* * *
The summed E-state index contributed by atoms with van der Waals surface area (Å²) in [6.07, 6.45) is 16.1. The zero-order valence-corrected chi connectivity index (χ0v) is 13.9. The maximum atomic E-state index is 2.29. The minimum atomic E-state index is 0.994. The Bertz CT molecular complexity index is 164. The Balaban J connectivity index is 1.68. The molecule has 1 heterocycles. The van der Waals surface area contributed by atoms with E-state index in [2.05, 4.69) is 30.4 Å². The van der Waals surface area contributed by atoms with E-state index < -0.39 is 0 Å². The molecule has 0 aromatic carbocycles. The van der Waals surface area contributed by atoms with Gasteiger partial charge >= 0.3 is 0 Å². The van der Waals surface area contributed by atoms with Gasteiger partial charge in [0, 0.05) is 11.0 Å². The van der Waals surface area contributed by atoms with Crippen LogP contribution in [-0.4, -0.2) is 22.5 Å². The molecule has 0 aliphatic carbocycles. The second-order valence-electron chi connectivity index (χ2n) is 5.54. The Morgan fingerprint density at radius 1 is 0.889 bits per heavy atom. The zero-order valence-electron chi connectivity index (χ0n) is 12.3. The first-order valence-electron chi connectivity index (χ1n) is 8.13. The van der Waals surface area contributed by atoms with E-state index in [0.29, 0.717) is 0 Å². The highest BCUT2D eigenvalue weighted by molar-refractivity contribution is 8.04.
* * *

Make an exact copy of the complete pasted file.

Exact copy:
The summed E-state index contributed by atoms with van der Waals surface area (Å²) in [6.07, 6.45) is 16.1. The zero-order valence-corrected chi connectivity index (χ0v) is 13.9. The maximum atomic E-state index is 2.29. The minimum atomic E-state index is 0.994. The Bertz CT molecular complexity index is 164. The Balaban J connectivity index is 1.68. The molecule has 1 heterocycles. The van der Waals surface area contributed by atoms with E-state index in [2.05, 4.69) is 30.4 Å². The van der Waals surface area contributed by atoms with E-state index < -0.39 is 0 Å². The molecule has 0 aromatic carbocycles. The van der Waals surface area contributed by atoms with Gasteiger partial charge >= 0.3 is 0 Å². The van der Waals surface area contributed by atoms with Gasteiger partial charge in [0, 0.05) is 11.0 Å². The van der Waals surface area contributed by atoms with Crippen LogP contribution in [-0.4, -0.2) is 22.5 Å². The molecule has 0 aliphatic carbocycles. The second-order valence-electron chi connectivity index (χ2n) is 5.54. The Morgan fingerprint density at radius 1 is 0.889 bits per heavy atom. The zero-order valence-electron chi connectivity index (χ0n) is 12.3. The first-order valence-electron chi connectivity index (χ1n) is 8.13. The van der Waals surface area contributed by atoms with E-state index in [0.29, 0.717) is 0 Å². The highest BCUT2D eigenvalue weighted by molar-refractivity contribution is 8.04.